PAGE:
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Proc Natl Acad Sci U S A. 1988 May;85(9):3090-4.

Nonrandom X chromosome inactivation in B cells from carriers of X chromosome-linked severe combined immunodeficiency.

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1
Department of Pediatrics, Children's Hospital of Philadelphia, PA.

Abstract

X chromosome-linked severe combined immunodeficiency (XSCID) is characterized by markedly reduced numbers of T cells, the absence of proliferative responses to mitogens, and hypogammaglobulinemia but normal or elevated numbers of B cells. To determine if the failure of the B cells to produce immunoglobulin might be due to expression of the XSCID gene defect in B-lineage cells as well as T cells, we analyzed patterns of X chromosome inactivation in B cells from nine obligate carriers of this disorder. A series of somatic cell hybrids that selectively retained the active X chromosome was produced from Epstein-Barr virus-stimulated B cells from each woman. To distinguish between the two X chromosomes, the hybrids from each woman were analyzed using an X-linked restriction fragment length polymorphism for which the woman in question was heterozygous. In all obligate carriers of XSCID, the B-cell hybrids demonstrated preferential use of a single X chromosome, the nonmutant X, as the active X. To determine if the small number of B-cell hybrids that contained the mutant X were derived from an immature subset of B cells, lymphocytes from three carriers were separated into surface IgM positive and surface IgM negative B cells prior to exposure to Epstein-Barr virus and production of B-cell hybrids. The results demonstrated normal random X chromosome inactivation in B-cell hybrids derived from the less mature surface IgM positive B cells. In contrast, the pattern of X chromosome inactivation in the surface IgM negative B cells, which had undergone further replication and differentiation, was significantly nonrandom in all three experiments [logarithm of odds (lod) score greater than 3.0]. These results suggest that the XSCID gene product has a direct effect on B cells as well as T cells and is required during B-cell maturation.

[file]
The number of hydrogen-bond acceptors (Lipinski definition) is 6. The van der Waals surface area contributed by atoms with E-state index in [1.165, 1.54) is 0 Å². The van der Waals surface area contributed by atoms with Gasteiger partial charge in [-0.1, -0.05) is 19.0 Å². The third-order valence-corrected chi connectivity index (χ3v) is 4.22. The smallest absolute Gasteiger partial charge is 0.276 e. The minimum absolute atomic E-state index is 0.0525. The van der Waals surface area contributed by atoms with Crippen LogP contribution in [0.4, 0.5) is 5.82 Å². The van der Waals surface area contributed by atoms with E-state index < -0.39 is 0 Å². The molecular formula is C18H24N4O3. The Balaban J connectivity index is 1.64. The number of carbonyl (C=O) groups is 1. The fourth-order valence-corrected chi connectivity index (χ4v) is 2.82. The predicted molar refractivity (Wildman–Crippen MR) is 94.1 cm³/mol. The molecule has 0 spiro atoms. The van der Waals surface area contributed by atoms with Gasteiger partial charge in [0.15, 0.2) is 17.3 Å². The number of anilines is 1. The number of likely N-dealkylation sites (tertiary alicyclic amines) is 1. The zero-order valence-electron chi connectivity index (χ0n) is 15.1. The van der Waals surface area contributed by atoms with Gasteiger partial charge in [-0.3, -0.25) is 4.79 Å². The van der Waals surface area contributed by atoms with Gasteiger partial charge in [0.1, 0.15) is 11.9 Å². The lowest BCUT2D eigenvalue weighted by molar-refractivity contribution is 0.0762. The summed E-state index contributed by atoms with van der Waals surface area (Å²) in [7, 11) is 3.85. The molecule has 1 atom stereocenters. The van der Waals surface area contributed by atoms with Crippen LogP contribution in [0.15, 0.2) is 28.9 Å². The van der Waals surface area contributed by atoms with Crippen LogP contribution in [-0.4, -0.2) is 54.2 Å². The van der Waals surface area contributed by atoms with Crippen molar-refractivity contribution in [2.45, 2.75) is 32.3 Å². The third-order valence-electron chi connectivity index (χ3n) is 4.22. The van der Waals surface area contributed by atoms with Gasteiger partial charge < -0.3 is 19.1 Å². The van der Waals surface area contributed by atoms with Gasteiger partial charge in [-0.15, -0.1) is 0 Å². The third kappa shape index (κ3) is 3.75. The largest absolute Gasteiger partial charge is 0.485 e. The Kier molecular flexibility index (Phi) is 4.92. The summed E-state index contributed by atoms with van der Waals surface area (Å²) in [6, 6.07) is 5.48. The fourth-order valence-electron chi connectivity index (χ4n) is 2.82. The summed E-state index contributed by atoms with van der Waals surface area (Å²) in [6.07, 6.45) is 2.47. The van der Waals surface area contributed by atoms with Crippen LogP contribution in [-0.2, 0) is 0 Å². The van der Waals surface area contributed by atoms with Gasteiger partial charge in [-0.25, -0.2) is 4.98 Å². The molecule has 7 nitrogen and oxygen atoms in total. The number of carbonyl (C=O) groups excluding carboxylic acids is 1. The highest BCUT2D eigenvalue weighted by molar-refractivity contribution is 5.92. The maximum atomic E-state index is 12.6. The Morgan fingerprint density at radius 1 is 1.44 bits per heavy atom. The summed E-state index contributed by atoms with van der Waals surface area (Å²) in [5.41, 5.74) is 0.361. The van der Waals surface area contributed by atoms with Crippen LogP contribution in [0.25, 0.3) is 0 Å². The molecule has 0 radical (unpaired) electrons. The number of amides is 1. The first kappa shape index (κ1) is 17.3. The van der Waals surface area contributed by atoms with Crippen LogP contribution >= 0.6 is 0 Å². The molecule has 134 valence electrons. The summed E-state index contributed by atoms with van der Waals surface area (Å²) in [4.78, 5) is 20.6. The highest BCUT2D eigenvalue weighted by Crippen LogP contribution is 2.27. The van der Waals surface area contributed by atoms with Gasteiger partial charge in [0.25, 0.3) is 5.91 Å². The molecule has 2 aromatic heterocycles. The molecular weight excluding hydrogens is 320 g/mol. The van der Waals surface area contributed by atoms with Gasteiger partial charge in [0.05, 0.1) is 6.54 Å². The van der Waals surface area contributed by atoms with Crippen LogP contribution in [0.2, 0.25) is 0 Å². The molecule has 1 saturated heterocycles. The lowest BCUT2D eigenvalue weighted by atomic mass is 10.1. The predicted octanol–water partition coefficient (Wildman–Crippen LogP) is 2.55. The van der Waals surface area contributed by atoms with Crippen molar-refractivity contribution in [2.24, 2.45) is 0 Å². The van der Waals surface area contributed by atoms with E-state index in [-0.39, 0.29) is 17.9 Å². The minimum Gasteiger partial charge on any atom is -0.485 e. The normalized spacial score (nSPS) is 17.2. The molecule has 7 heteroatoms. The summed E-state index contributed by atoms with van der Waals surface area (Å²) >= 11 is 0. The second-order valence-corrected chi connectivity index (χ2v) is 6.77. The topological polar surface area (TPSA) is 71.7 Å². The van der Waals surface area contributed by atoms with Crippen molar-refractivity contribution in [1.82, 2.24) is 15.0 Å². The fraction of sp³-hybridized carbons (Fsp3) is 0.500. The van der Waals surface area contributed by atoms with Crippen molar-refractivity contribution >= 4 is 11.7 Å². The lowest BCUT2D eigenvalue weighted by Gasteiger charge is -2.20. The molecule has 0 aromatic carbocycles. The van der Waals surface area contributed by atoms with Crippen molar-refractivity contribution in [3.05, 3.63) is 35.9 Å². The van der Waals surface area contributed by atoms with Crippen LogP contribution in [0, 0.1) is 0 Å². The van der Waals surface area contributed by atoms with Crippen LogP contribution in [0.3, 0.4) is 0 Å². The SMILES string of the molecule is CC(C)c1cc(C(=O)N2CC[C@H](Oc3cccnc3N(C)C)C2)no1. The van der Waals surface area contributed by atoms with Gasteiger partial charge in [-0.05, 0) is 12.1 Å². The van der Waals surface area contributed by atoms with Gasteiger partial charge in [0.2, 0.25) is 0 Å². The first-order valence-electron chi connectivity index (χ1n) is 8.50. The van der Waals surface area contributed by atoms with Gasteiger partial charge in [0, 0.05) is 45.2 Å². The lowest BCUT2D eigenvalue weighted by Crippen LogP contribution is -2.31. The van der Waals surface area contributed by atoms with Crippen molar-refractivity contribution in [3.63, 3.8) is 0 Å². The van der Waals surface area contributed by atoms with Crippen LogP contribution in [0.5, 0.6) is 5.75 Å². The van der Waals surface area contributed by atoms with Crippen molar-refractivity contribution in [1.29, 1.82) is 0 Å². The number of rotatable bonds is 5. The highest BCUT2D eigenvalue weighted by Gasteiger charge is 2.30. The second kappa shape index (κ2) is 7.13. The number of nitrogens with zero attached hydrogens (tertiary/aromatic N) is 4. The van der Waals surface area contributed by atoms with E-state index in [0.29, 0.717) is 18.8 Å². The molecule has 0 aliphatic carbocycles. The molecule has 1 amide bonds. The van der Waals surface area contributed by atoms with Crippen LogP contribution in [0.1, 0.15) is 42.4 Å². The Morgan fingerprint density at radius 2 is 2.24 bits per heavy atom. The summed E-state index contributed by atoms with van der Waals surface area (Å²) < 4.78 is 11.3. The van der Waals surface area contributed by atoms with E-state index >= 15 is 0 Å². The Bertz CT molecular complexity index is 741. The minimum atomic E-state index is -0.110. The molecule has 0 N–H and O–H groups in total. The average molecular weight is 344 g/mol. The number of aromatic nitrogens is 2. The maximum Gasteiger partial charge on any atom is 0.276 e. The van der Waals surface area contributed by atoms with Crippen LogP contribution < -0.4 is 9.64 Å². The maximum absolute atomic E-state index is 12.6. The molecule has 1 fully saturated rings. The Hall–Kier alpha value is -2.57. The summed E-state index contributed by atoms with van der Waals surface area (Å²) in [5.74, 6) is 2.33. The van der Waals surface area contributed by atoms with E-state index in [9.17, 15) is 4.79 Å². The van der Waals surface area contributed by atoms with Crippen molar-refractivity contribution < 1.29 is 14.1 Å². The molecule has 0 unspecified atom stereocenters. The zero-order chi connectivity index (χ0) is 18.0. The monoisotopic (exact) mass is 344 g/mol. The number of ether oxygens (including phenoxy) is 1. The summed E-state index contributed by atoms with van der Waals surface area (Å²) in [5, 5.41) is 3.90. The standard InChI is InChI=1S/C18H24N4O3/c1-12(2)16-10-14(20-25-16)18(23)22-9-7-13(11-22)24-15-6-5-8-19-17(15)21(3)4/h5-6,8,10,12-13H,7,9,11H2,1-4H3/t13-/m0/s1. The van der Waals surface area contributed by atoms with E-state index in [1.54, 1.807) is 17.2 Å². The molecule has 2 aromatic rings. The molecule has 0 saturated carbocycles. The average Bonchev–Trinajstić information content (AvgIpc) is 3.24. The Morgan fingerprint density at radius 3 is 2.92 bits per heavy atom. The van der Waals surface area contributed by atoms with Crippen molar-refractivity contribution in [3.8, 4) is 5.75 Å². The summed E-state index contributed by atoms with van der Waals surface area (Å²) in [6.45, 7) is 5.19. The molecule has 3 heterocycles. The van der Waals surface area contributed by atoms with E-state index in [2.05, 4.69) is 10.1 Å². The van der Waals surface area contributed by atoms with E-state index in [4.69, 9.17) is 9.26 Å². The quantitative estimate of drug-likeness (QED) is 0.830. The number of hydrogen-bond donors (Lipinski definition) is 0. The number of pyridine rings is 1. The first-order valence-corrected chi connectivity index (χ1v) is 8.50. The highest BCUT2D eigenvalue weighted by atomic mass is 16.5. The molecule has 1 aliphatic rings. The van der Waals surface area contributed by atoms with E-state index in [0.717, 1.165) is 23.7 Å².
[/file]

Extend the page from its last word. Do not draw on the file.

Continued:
PMID:
2896355
PMCID:
PMC280149
[Indexed for MEDLINE]
Free PMC Article
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